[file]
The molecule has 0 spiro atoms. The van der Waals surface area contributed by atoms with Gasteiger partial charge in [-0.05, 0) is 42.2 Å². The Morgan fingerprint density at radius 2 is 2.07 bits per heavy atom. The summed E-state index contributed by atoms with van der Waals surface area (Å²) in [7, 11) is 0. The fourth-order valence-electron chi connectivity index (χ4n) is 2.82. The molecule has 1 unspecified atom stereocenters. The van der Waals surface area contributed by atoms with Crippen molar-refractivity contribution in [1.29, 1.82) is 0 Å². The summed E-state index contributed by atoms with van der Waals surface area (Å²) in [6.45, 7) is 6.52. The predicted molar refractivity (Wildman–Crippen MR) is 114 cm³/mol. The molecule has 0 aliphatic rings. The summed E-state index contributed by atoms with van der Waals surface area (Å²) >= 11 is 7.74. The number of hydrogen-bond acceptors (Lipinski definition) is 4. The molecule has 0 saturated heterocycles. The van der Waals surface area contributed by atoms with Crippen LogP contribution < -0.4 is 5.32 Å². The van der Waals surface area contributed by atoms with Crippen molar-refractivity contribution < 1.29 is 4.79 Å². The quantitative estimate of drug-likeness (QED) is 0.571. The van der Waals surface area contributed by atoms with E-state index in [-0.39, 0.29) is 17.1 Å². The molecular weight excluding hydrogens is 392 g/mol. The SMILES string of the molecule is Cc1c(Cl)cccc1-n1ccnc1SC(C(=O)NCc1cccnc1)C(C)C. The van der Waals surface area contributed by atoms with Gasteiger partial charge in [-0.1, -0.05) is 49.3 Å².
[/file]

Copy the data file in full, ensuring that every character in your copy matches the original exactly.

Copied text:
The molecule has 0 spiro atoms. The van der Waals surface area contributed by atoms with Gasteiger partial charge in [-0.05, 0) is 42.2 Å². The Morgan fingerprint density at radius 2 is 2.07 bits per heavy atom. The summed E-state index contributed by atoms with van der Waals surface area (Å²) in [7, 11) is 0. The fourth-order valence-electron chi connectivity index (χ4n) is 2.82. The molecule has 1 unspecified atom stereocenters. The van der Waals surface area contributed by atoms with Crippen molar-refractivity contribution in [1.29, 1.82) is 0 Å². The summed E-state index contributed by atoms with van der Waals surface area (Å²) in [6.45, 7) is 6.52. The predicted molar refractivity (Wildman–Crippen MR) is 114 cm³/mol. The molecule has 0 aliphatic rings. The summed E-state index contributed by atoms with van der Waals surface area (Å²) >= 11 is 7.74. The number of hydrogen-bond acceptors (Lipinski definition) is 4. The molecule has 0 saturated heterocycles. The van der Waals surface area contributed by atoms with Crippen LogP contribution < -0.4 is 5.32 Å². The van der Waals surface area contributed by atoms with Crippen molar-refractivity contribution < 1.29 is 4.79 Å². The quantitative estimate of drug-likeness (QED) is 0.571. The van der Waals surface area contributed by atoms with E-state index in [-0.39, 0.29) is 17.1 Å². The molecular weight excluding hydrogens is 392 g/mol. The SMILES string of the molecule is Cc1c(Cl)cccc1-n1ccnc1SC(C(=O)NCc1cccnc1)C(C)C. The van der Waals surface area contributed by atoms with Gasteiger partial charge in [-0.1, -0.05) is 49.3 Å².